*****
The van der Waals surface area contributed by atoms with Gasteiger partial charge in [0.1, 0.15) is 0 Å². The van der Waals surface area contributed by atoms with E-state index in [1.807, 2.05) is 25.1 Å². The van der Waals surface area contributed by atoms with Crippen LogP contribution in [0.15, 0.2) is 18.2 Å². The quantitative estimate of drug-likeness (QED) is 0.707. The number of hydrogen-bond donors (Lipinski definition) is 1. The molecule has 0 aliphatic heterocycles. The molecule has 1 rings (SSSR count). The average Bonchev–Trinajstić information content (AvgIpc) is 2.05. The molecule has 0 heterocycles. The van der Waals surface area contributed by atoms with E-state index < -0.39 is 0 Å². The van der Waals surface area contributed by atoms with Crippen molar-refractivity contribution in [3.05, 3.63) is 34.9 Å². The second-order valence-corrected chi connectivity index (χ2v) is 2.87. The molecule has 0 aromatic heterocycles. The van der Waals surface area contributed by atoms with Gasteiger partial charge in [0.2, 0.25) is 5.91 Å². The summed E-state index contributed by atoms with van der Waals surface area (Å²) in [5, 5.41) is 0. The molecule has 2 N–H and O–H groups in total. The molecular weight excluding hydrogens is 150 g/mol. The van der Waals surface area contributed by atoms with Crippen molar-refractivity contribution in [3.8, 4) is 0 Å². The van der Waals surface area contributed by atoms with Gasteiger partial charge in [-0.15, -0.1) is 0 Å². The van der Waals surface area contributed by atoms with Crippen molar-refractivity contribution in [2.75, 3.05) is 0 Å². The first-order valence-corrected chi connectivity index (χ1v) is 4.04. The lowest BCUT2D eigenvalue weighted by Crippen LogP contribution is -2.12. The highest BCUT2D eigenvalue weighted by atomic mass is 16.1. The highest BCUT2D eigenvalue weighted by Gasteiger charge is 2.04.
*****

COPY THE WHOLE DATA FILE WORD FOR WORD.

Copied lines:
The van der Waals surface area contributed by atoms with Gasteiger partial charge in [0.1, 0.15) is 0 Å². The van der Waals surface area contributed by atoms with E-state index in [1.807, 2.05) is 25.1 Å². The van der Waals surface area contributed by atoms with Crippen LogP contribution in [0.15, 0.2) is 18.2 Å². The quantitative estimate of drug-likeness (QED) is 0.707. The number of hydrogen-bond donors (Lipinski definition) is 1. The molecule has 0 aliphatic heterocycles. The molecule has 1 rings (SSSR count). The average Bonchev–Trinajstić information content (AvgIpc) is 2.05. The molecule has 0 heterocycles. The van der Waals surface area contributed by atoms with E-state index < -0.39 is 0 Å². The van der Waals surface area contributed by atoms with Crippen molar-refractivity contribution in [3.05, 3.63) is 34.9 Å². The second-order valence-corrected chi connectivity index (χ2v) is 2.87. The molecule has 0 aromatic heterocycles. The van der Waals surface area contributed by atoms with Gasteiger partial charge in [0.2, 0.25) is 5.91 Å². The summed E-state index contributed by atoms with van der Waals surface area (Å²) in [5, 5.41) is 0. The molecule has 2 N–H and O–H groups in total. The molecular weight excluding hydrogens is 150 g/mol. The van der Waals surface area contributed by atoms with Crippen molar-refractivity contribution in [3.8, 4) is 0 Å². The van der Waals surface area contributed by atoms with Gasteiger partial charge in [-0.15, -0.1) is 0 Å². The van der Waals surface area contributed by atoms with Crippen molar-refractivity contribution in [2.75, 3.05) is 0 Å². The first-order valence-corrected chi connectivity index (χ1v) is 4.04. The lowest BCUT2D eigenvalue weighted by Crippen LogP contribution is -2.12. The highest BCUT2D eigenvalue weighted by atomic mass is 16.1. The highest BCUT2D eigenvalue weighted by Gasteiger charge is 2.04.